Commentary: Over 90% of registered voters in Doña Ana County do not vote in local elections. Over 90% of people are not being seen, not being heard, and are not being included in the decisions being made that impact their daily lives. Decisions that are meant to increase our quality of life and preserve our dignity. This is unacceptable.
Democracy in Doña Ana County is in crisis. We need an analysis that applies to our local communities to increase voter participation. False assumptions do not fix problems. If we want to turn that number around in the next few years, then we have to do something different. We cannot begin to solve the problem if we do not know the problem.
The County Clerk’s office has begun the work of engaging voters for the purpose of listening to them and developing a local analysis, and we invite you to join us.
On Saturday, September 16th, at 9:00 am, the Clerk’s office and the Election Advisory Council have organized A Community Conversation: Democracy in Doña Ana County, at the Government Center, 845 N. Motel Blvd, to listen to people in our community about why people are not voting, and more importantly, how to inspire them to vote. The event is free and open to the public. We have also made efforts in the past several months to reach out to people between the ages of 18-35 who only voted in the general election, and invite them to join us.
I am a native and this is my community. I am employed with the Doña Ana County Clerk’s office, and I have learned to manage elections, from local elections to the primary and general elections. Understanding elections from the administrative side has affirmed my confidence in secure elections in our county. In fact, New Mexico is in the top 3 states for secure elections and best practices, which is refreshing since we are on the bottom of so many other lists.
The best part of my job is that I get to think about voting every single day. I am passionate about democracy and elections. It is my dream to build a voting culture in Doña Ana County. Thus, I want all of us to think about voting, and incorporate it into our daily lives and culture.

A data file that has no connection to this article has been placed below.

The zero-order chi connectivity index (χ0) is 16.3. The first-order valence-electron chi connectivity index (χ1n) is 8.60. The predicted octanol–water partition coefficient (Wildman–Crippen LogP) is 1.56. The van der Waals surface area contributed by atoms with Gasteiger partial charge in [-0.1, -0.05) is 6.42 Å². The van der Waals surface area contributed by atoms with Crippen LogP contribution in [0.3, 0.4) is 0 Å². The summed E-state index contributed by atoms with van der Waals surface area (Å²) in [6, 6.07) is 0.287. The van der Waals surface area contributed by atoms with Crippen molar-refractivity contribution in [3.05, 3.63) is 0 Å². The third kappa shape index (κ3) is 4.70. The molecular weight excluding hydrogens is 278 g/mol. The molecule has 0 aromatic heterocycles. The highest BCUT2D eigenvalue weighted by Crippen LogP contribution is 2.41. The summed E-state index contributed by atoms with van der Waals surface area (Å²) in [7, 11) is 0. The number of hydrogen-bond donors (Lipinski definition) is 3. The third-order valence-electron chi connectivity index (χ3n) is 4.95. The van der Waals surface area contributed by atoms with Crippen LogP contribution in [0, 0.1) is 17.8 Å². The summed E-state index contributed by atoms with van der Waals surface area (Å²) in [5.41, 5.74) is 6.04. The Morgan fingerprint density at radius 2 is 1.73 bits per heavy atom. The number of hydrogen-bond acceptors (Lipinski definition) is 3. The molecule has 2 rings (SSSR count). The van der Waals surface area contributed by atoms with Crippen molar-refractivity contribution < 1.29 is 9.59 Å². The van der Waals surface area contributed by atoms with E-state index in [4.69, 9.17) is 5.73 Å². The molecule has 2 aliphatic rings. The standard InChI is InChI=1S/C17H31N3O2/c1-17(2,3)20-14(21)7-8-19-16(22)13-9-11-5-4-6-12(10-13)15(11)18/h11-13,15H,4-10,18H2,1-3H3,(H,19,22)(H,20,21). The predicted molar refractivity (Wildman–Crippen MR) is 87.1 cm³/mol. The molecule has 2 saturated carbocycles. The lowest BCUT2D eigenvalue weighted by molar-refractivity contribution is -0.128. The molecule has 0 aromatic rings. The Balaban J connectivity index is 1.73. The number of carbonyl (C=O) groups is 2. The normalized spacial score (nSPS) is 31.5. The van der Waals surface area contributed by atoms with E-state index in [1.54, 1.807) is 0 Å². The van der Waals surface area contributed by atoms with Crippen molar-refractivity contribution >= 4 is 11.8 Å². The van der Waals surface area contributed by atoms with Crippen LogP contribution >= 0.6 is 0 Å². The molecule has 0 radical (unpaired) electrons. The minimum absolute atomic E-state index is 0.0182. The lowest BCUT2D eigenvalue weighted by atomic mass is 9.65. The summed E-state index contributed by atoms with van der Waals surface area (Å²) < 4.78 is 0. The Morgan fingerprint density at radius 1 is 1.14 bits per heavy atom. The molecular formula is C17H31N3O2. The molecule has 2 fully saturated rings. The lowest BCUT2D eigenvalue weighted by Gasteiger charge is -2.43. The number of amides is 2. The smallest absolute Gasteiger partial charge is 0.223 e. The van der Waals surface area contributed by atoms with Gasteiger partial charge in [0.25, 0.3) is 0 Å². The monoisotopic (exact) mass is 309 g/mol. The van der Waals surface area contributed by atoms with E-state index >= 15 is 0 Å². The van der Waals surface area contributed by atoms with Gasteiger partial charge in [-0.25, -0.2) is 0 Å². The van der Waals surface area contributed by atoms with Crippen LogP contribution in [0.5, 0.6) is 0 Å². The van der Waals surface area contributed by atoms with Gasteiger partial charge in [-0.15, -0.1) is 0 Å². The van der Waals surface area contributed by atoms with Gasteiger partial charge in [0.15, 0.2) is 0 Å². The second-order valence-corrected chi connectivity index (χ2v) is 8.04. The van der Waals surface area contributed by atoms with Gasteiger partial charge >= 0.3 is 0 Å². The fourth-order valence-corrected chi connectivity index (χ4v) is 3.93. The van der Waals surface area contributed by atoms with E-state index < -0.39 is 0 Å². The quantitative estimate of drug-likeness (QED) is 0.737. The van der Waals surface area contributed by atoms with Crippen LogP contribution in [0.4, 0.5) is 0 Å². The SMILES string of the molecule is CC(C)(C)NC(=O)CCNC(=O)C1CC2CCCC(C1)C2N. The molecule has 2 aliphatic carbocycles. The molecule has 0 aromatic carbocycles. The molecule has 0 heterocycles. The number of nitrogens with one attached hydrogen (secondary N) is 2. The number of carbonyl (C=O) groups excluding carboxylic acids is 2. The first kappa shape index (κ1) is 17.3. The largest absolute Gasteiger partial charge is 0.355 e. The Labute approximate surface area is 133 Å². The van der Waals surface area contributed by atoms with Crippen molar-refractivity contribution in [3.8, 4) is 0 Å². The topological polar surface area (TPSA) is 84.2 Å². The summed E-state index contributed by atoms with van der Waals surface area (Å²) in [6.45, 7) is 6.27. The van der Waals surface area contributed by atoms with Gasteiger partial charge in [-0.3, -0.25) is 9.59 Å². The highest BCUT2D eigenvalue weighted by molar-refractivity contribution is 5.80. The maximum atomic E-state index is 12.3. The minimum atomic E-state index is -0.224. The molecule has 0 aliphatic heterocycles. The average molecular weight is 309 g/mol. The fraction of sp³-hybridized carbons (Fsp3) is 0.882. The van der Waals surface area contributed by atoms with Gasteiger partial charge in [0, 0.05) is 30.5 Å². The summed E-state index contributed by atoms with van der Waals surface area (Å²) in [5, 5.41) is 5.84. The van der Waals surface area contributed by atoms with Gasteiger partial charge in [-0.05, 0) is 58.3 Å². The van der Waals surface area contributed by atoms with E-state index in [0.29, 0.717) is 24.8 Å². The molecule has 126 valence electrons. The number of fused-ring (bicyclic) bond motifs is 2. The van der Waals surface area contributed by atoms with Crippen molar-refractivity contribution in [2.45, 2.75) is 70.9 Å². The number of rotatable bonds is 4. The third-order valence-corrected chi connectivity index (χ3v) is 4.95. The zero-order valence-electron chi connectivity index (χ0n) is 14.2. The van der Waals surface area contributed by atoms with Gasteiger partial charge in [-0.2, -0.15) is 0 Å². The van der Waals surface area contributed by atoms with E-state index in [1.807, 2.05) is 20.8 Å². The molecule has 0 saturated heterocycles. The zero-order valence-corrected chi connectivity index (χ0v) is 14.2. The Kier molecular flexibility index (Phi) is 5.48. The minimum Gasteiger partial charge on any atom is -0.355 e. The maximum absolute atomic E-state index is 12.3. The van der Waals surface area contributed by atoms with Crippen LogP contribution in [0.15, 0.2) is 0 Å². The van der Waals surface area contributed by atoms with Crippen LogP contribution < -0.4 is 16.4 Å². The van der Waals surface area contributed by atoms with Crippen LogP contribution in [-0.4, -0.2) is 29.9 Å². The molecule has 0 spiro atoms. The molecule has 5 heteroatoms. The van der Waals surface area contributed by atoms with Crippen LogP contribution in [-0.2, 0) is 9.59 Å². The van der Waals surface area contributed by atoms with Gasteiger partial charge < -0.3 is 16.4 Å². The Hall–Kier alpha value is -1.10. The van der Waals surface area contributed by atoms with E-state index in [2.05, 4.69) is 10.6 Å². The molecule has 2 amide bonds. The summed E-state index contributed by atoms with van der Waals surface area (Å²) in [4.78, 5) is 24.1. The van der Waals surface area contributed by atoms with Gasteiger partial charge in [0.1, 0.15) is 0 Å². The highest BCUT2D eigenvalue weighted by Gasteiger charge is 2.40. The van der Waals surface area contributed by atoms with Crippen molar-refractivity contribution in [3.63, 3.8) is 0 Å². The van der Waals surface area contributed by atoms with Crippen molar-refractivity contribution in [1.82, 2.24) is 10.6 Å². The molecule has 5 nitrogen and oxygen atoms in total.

During my time in the Clerk’s office and before as a community organizer, I have spoken with hundreds of people about their ideas on voting - everything from why people are not voting to what we should be doing to get people to vote. We have done our best to take all those ideas and turn them into something practical to increase participation.
We work hard towards this vision, and the fact remains that over 90% of people are being left out of the process. So we choose to do something different because we do not want to grow another generation of people in our community who do not vote. Our future generations deserve something better than a broken election system.
I argue that part of the problem is what I refer to as the “I know” culture fueled by campaign messages, national agendas, and often, abuse of terms such as “voter fraud”. On the positive side, there has been much research done at the national level on voting trends as well. Although these things may provide some insight, their purpose is not to provide an accurate analysis of voting patterns specific to local communities. So we are required to do the work if we truly want to know why over 90% of eligible voters in our county do not vote in local elections. We have to be our own experts.
Join us in leaving the “I know” culture behind, and let’s get to work building a voting culture in Doña Ana County. Let’s begin gathering the evidence by engaging with people 1-1, invite them to participate, and listen. Then use the information they bring to the table to develop an analysis that applies to our county that leads to real solutions.
Democracy is local. It is where we elect officials who make decisions to raise our quality of life, and every vote counts in a local election. The Clerk’s office will work harder to restore democracy in Doña Ana County but we cannot do it alone. We should not do it alone because democracy only works when everyone participates.